Sweden is warming up well. First European champions in England in 1984, the pre-tournament favorites held on to their best group performance until the last to plunder Portugal and secure top spot in Group C on goal difference with the Netherlands -Down. Belgium, Italy or Iceland are waiting for you in the next round and Peter Gerhardsson’s team won’t be afraid of anyone.
Portugal grew and entertained in this competition and well deserved their victory lap after the final whistle, but failed to respond to Sweden’s power, movement and edge in the final. a sweltering evening at Leigh.
Sweden have reached the quarter-finals or better in each of their 11 Euro appearances and will be confident of maintaining that impressive record on that evidence. “We are very strong and it is difficult to play against us,” said Gerhardsson.
“I think Game 3 was a factor that worked to our advantage. It meant that Portugal didn’t have as much time to organize themselves properly to attack us. I’m happy that we won the match and also that we won 5-0 to win the group.
Sweden initially didn’t show their level as the world’s second-ranked team, the contest was too riddled with mistakes for that, but improved throughout and were comfortably on their way to winning the group at the end. half time. A bad omen for their rivals. He was still asking a lot of Portugal to produce an upset and qualify but the defeating way of coach Francisco Neto remained none the less.
Neto had spoken of Portugal needing to improve their set-piece defense after Wednesday’s loss to the Dutch and changed goalkeepers in response to Inês Pereira’s problems in the 3-2 loss. Her replacement, Patrícia Morais, failed to improve and was twice found wanting from corners that put the Swedes to a three-goal lead in the interval.
“We defended Sweden well in possession of the ball,” said the Portugal coach, who described his change of goalkeeper as “strategic”. “But at this level, every detail counts and it was very difficult for us to stop Sweden’s set pieces. This is something we need to improve.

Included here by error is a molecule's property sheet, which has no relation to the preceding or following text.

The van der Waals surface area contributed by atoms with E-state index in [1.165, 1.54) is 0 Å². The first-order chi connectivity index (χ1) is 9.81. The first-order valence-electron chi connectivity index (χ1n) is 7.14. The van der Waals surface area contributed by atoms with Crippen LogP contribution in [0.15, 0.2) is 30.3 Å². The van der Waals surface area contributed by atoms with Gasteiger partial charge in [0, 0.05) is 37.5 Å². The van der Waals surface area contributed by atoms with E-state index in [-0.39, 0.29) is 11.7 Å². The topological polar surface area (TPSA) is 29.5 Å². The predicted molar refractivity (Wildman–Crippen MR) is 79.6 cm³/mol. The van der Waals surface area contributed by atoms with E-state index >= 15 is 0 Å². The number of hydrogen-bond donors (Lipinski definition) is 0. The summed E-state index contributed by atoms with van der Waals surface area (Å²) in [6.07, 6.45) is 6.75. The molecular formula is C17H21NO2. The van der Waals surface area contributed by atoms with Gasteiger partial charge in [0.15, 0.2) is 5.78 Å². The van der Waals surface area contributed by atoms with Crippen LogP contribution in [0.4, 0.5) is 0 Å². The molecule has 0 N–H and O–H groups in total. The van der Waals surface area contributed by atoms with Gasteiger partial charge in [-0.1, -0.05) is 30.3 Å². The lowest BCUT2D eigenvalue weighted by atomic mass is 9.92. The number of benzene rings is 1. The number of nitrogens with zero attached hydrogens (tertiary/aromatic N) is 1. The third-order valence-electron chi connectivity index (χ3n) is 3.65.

Sweden started well with Kosovare Asllani captaining the side in the absence of injured Caroline Seger, who unsuccessfully claimed a first-minute penalty after a solid but clean challenge from Ana Borges. Portugal’s most capped player has also proven to be one of its most versatile. She led the attack against the Netherlands and started at left-back before switching to right-back after Catarina Amado was stretched out with a foot injury following a dangerous foul from Johanna Rytting Kaneryd. Amado would leave the stadium on crutches.
Morais saved well from Johanna Rytting Kaneryd when the winger was played by Filippa Angeldal. The goalkeeper’s next involvement was less convincing. When Jonna Andersson’s corner landed in the penalty area, Morais connected with both fists but failed to distance himself on the punch. The clearance fell to Angeldal, who made no errors from 12 yards out. It was Sweden’s first goal from a set piece at the tournament, but the fourth Portugal had scored from six in total. A fifth would arrive at the stroke of half-time.
Stina Blackstenius thought she had doubled Sweden’s lead in style with a convincing finish from Asllani’s backheel but was ruled offside. The second came from smarter play by Asllani who, after being fouled near the boundary line by Jessica Silva, steered the resulting free kick away from a crowded penalty area and on the way of Angeldal. A ghost without a mark, the central swept his second goal into the far corner.
A refreshing break in the sweltering heat and a procession of injured led to a seven-minute stoppage in the first half. That was enough time for Sweden to exploit Portugal’s set-piece vulnerabilities again. Morais remained fixed on her line when Andersson kicked in another corner from the right. Amid the uncertainty, the ball hit Portuguese centre-half Carole Costa and tipped over the line.
Portugal have never threatened to repeat their comeback against Switzerland or the Netherlands, the powerful Swedish defense containing the dangerous Diana Silva and Francisca Nazareth. Gerhardsson’s side made it four from a penalty when Diana Gomes was penalized for the handball. The excellent Asllani netted the goal his performance deserved with a precise kick into the left corner from Morais.
The unfortunate Blackstenius converted a fifth with a looping header but a lengthy VAR review and another offside decision denied it for the second time. She superbly vented her frustration in stoppage time by creating space inside the box for an unstoppable right-footed finish into the top corner. Sweden crossed.
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